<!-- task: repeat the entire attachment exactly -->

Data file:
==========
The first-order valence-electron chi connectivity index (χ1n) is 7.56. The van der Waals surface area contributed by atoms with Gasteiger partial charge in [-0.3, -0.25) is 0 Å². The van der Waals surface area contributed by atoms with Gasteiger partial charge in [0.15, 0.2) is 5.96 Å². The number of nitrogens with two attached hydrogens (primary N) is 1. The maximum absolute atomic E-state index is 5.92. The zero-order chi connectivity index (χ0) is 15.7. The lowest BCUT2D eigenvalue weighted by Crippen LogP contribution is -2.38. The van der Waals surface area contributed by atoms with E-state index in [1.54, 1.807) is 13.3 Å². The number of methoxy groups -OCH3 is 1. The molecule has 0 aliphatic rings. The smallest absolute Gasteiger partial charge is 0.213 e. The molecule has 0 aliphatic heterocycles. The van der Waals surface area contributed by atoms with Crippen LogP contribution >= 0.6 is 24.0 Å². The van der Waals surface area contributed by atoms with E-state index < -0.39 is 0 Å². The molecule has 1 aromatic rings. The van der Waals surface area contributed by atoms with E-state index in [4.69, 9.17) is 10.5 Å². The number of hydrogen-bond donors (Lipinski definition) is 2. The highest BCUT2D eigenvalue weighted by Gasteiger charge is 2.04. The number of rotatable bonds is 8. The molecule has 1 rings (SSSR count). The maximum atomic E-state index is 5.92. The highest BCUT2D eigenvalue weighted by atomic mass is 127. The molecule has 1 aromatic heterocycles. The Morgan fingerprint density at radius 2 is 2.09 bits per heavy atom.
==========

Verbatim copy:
The first-order valence-electron chi connectivity index (χ1n) is 7.56. The van der Waals surface area contributed by atoms with Gasteiger partial charge in [-0.3, -0.25) is 0 Å². The van der Waals surface area contributed by atoms with Gasteiger partial charge in [0.15, 0.2) is 5.96 Å². The number of nitrogens with two attached hydrogens (primary N) is 1. The maximum absolute atomic E-state index is 5.92. The zero-order chi connectivity index (χ0) is 15.7. The lowest BCUT2D eigenvalue weighted by Crippen LogP contribution is -2.38. The van der Waals surface area contributed by atoms with E-state index in [1.54, 1.807) is 13.3 Å². The number of methoxy groups -OCH3 is 1. The molecule has 0 aliphatic rings. The smallest absolute Gasteiger partial charge is 0.213 e. The molecule has 0 aliphatic heterocycles. The van der Waals surface area contributed by atoms with Crippen LogP contribution >= 0.6 is 24.0 Å². The van der Waals surface area contributed by atoms with E-state index < -0.39 is 0 Å². The molecule has 1 aromatic rings. The van der Waals surface area contributed by atoms with E-state index in [4.69, 9.17) is 10.5 Å². The number of hydrogen-bond donors (Lipinski definition) is 2. The highest BCUT2D eigenvalue weighted by Gasteiger charge is 2.04. The number of rotatable bonds is 8. The molecule has 1 rings (SSSR count). The maximum atomic E-state index is 5.92. The highest BCUT2D eigenvalue weighted by atomic mass is 127. The molecule has 1 aromatic heterocycles. The Morgan fingerprint density at radius 2 is 2.09 bits per heavy atom.